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Gotta Find Me An Angel by Brenda Brooks

Gotta Find Me an Angel by Brenda Brooks
Raincoast Books, 2005. 219 pp.
Gotta Find Me An Angel by Brenda Brooks

Gotta Find Me an Angel, the first novel of poet Brenda Brooks, is quirky, humourous, and beautifully written.

The narrator/heroine thought she had forgotten Madeline, who died by her own hand when they were both in their early teens. Why then, at thirty-five, has her lost friend become all she can think about? Had her first love literally returned to haunt her, as it sometimes seemed? How else to explain the vivid apparition of the lost girl in her familiar fringe jacket, sodden and stained from the lake where she had drowned. Was this a particularly garish break-down, or had memories of unresolved childhood passion finally returned to claim her?

Meet the heroine’s friend and roommate, poet Billie Smart, who seems to be driving the narrator crazy with all sorts of tiny, laughable habits (note her method of eating a soft-boiled egg and penchant for I Claudius reruns on late-night television) but is nevertheless gradually leading her haunted friend away from her dark obsessions, into the flawed yet tender, vibrant realities of the present.

If it is true, as Sartre said, that hell is other people, it is equally true that we are repeatedly saved (sometimes in spite of ourselves) by the entrance of singular others into our solitary imaginations and lives. The artist Julia Riding plays just this role in the life of the narrator, whose bruised psyche remains doubled-over from the terrible blow life bestowed at too tender an age. Julia’s mere presence somehow serves to break down her resistance and open her to the possibilities of the world once again, flawed and bereft of certainty though that world may be.

The book closes with Billie Smart’s often-practiced but pretty awful rendition of Aretha Franklin’s song, Gotta Find Me an Angel, quite like the author herself sings it, and represents the one non-fiction moment in the book.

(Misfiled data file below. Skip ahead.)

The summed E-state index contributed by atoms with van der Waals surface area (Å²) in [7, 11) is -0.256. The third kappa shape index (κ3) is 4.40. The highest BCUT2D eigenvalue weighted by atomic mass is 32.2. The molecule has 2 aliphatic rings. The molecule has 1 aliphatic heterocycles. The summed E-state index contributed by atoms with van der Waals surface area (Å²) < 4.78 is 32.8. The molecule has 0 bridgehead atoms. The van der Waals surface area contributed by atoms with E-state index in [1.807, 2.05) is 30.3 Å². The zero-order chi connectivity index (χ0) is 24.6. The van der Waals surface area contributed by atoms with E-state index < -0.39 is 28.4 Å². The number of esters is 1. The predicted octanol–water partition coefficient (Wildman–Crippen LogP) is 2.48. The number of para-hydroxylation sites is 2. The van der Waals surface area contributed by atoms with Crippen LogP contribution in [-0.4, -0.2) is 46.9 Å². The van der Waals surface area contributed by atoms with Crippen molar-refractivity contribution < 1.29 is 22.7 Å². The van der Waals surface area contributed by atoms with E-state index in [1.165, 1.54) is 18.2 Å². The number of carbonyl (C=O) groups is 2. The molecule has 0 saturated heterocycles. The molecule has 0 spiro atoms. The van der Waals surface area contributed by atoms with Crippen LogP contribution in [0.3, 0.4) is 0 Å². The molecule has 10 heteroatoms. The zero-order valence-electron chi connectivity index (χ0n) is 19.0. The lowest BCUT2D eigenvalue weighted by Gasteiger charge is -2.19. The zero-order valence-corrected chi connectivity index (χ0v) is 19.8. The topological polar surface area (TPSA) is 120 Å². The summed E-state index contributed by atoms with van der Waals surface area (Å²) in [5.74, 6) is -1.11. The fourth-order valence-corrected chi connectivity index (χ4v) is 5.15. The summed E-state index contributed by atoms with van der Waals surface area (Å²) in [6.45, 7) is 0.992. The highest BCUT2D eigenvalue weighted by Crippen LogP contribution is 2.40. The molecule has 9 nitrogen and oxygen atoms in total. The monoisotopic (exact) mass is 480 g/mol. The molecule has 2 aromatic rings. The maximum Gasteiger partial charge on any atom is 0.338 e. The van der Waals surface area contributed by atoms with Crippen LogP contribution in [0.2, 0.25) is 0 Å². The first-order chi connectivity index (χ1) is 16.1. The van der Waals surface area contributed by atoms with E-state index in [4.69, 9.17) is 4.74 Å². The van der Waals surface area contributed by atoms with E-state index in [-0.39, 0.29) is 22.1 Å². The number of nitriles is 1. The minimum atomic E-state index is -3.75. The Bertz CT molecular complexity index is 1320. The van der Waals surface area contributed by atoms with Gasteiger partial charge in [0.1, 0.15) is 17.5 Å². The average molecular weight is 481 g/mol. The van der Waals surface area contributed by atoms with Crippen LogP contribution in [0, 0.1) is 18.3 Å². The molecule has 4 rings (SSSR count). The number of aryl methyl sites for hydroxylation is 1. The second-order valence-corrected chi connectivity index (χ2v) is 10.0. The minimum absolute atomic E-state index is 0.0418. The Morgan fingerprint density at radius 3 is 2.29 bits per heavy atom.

Praise for Gotta Find Me An Angel

A deliciously funny, dark swoon of a novel about love in all its guises. ~ Emma Donoghue

When a poet turns her attention to prose, something special can happen. A heartfelt story told with precise and energetic language. ~ Globe and Mail

Brooks has a cinematic eye for the significant details that establish locale in an instant and is attentive as a jazz musician to the silences between the lines, allowing dialogue to resonate with the force of a Miles Davis ballad.~ Books in Canada, for the Amazon.ca/Books In Canada First Novel Award Shortlist 2005


But never mind — you’re back now. How long have I been looking for you? Forever. In how many places? Everywhere. In how many people? Everyone. How often have I thrown myself away and made myself ridiculous trying to catch and embrace what amounted to … what do you call those swirls of wind that spin a bit of dust into the air and then disappear around a corner? Such things will forever be You. Things that go away, things that refuse to abide, things that the wind howls through and wears away to nothing — these will always be “Madeline” to me.

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Posted by Pearl on Jun 10 2011. Filed under Fiction. You can follow any responses to this entry through the RSS 2.0. You can leave a response or trackback to this entry
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